Online Education for Working Professionals
Simulate the fluid dynamics and heat transfer problems critical to flow studies.

Computational Fluid Dynamics—Graduate Certificate

Computational Fluid Dynamics

Gain insight into fluid dynamics through numerical simulation.

Go beyond theoretical analysis and experimental measurements with the power of reliable computational fluid dynamics (CFD) and heat transfer (CHT) simulations. Tackle the fluid dynamics scenarios that are ubiquitous in engineering, such as computational fluid dynamics in pharmaceuticals. Incorporate efficiency into complex CFD/CHT problem solving.

Build a foundation in fluid mechanics, heat transfer, mathematical modeling, proper selections of numerical schemes, qualitative and quantitative analyses of results, scheme analyses, and associated programming. Master CFD/CHT while acquiring skills in math and physics. Elevate your effectiveness in the use of computational fluid dynamics software.

3 courses in 3 semesters.

Department Mechanical Engineering-Engineering Mechanics
Admissions requirement Acceptance to the Graduate School.
Contact Wayne Weaver
Length 3 courses in 2-3 semesters
Effort 3 hours per credit per week
Each course 3 credits
Total credits 9
Course type Online or on-campus
Modality Watch class recordings on demand
Cost Based on credits and course type
Already enrolled? Speak with your advisor.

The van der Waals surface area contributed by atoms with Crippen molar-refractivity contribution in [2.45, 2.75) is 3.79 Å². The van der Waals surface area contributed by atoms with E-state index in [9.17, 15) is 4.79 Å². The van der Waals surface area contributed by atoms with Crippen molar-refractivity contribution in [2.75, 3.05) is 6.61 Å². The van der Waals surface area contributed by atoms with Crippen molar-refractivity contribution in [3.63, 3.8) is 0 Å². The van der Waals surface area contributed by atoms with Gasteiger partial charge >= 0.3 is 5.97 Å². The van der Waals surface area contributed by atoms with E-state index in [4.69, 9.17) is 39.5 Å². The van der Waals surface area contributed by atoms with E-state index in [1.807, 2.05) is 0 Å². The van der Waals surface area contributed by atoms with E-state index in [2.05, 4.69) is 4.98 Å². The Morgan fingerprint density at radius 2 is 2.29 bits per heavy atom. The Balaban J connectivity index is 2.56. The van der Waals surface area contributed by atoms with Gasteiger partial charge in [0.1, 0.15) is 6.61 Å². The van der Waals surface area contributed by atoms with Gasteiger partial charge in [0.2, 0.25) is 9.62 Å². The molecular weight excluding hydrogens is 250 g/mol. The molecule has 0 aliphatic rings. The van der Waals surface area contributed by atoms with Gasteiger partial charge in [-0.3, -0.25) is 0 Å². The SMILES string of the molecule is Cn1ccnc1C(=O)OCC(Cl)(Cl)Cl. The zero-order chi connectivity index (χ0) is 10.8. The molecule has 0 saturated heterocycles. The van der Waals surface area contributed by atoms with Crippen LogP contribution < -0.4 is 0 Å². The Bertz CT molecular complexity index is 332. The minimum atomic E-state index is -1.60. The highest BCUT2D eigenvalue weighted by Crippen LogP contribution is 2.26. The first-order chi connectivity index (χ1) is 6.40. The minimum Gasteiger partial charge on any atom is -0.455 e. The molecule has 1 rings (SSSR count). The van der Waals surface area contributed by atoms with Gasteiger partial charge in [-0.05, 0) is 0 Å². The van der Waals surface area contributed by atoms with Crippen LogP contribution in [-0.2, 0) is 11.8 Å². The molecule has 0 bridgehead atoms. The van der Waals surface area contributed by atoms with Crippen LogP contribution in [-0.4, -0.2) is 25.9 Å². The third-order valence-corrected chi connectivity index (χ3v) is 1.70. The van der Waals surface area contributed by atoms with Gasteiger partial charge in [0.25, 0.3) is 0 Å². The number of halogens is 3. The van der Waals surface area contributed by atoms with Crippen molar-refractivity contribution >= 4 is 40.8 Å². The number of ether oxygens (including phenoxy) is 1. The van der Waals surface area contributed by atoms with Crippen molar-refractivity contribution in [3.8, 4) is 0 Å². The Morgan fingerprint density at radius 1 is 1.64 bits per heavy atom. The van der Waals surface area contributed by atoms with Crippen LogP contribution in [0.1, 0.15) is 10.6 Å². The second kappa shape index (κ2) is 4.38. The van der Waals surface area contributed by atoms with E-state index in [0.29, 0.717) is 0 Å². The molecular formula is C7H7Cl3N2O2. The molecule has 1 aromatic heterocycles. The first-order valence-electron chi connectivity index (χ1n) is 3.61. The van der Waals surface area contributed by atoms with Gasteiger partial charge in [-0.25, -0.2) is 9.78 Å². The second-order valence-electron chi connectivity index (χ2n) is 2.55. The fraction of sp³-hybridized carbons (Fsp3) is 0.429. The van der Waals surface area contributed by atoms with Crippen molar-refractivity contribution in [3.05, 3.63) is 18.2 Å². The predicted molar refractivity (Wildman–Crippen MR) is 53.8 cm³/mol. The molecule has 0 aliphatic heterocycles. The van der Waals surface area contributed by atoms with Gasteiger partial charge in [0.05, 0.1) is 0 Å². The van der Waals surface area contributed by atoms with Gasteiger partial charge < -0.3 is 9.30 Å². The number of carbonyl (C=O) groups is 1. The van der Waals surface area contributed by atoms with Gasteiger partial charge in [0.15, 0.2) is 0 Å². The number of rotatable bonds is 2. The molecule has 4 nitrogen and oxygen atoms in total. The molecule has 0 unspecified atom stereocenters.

Apply

Progress quickly with a compact curriculum.

Work with the program advisor to select courses that fit your interests and pre-requisite skills.

Check your preparation.

Here are some of the pre-requisite courses for this certificate.

Take 6 credits of required courses.

MEEM 4210 may be taken instead of MEEM 5215. If so, it is they are the only 4000-level credits that may be applied to this certificate.

Take a 3 credit elective course.

The minimum completion time is two semesters.

Here is a typical schedule.

Fall Spring
MEEM 5215
MEEM 5210 or MEEM 4230
MEEM 5240

Interested in taking a single, online course? Enroll as a non-degree seeking student.

Upon completion of the Certificate the student should be able to:

  1. Successfully solve engineering problems by using proper commercial CFD packages.
  2. Write and debug CFD programs to solve specific engineering problems.
  3. Independently build a CFD project, perform algorithm analysis and programming, write reports, and give a presentation to judge the results and propose further improvement.

Michigan Tech was founded in 1885.

The University is accredited by the Higher Learning Commission and widely respected by fast-paced industries, including automotive development, infrastructure, manufacturing, and aerospace. Michigan Tech graduates deliver on rapid innovation and front-line research, leaning into any challenge with confidence.

The College of Engineering fosters excellence in education and research.

We set out as the Michigan Mining School in 1885 to train mining engineers to better operate copper mines. Today, more than 60 percent of Michigan Tech students are enrolled in our 17 undergraduate and 29 graduate engineering programs across nine departments. Our students and curriculum embrace the spirit of hard work and fortitude our founders once had. Our online graduate courses are the same, robust classes taken by our doctorate and masters candidates, taught directly by highly regarded faculty, with outstanding support from staff. We invite working professionals to join these courses, bring their own experience and challenges as part of the discussion. Leverage the national reputation of Michigan Tech to advance your career in tech leadership.